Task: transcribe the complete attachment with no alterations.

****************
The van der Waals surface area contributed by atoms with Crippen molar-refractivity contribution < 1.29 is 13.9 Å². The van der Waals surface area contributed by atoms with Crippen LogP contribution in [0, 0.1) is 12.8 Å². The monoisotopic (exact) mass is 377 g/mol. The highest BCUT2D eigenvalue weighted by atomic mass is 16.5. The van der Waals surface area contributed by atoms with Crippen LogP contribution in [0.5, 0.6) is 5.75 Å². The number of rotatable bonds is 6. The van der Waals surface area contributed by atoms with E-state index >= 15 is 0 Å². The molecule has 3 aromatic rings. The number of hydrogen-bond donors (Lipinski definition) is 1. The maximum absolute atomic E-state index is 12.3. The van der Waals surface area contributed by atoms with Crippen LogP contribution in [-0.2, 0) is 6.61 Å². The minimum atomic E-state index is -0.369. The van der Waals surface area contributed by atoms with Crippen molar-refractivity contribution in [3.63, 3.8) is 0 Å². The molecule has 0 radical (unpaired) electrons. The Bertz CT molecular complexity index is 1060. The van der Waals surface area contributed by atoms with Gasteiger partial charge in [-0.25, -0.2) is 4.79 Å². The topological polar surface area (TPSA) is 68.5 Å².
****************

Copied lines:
The van der Waals surface area contributed by atoms with Crippen molar-refractivity contribution < 1.29 is 13.9 Å². The van der Waals surface area contributed by atoms with Crippen LogP contribution in [0, 0.1) is 12.8 Å². The monoisotopic (exact) mass is 377 g/mol. The highest BCUT2D eigenvalue weighted by atomic mass is 16.5. The van der Waals surface area contributed by atoms with Crippen LogP contribution in [0.5, 0.6) is 5.75 Å². The number of rotatable bonds is 6. The van der Waals surface area contributed by atoms with E-state index >= 15 is 0 Å². The molecule has 3 aromatic rings. The number of hydrogen-bond donors (Lipinski definition) is 1. The maximum absolute atomic E-state index is 12.3. The van der Waals surface area contributed by atoms with Crippen LogP contribution in [-0.2, 0) is 6.61 Å². The minimum atomic E-state index is -0.369. The van der Waals surface area contributed by atoms with Crippen molar-refractivity contribution in [3.63, 3.8) is 0 Å². The molecule has 0 radical (unpaired) electrons. The Bertz CT molecular complexity index is 1060. The van der Waals surface area contributed by atoms with Gasteiger partial charge in [-0.25, -0.2) is 4.79 Å². The topological polar surface area (TPSA) is 68.5 Å².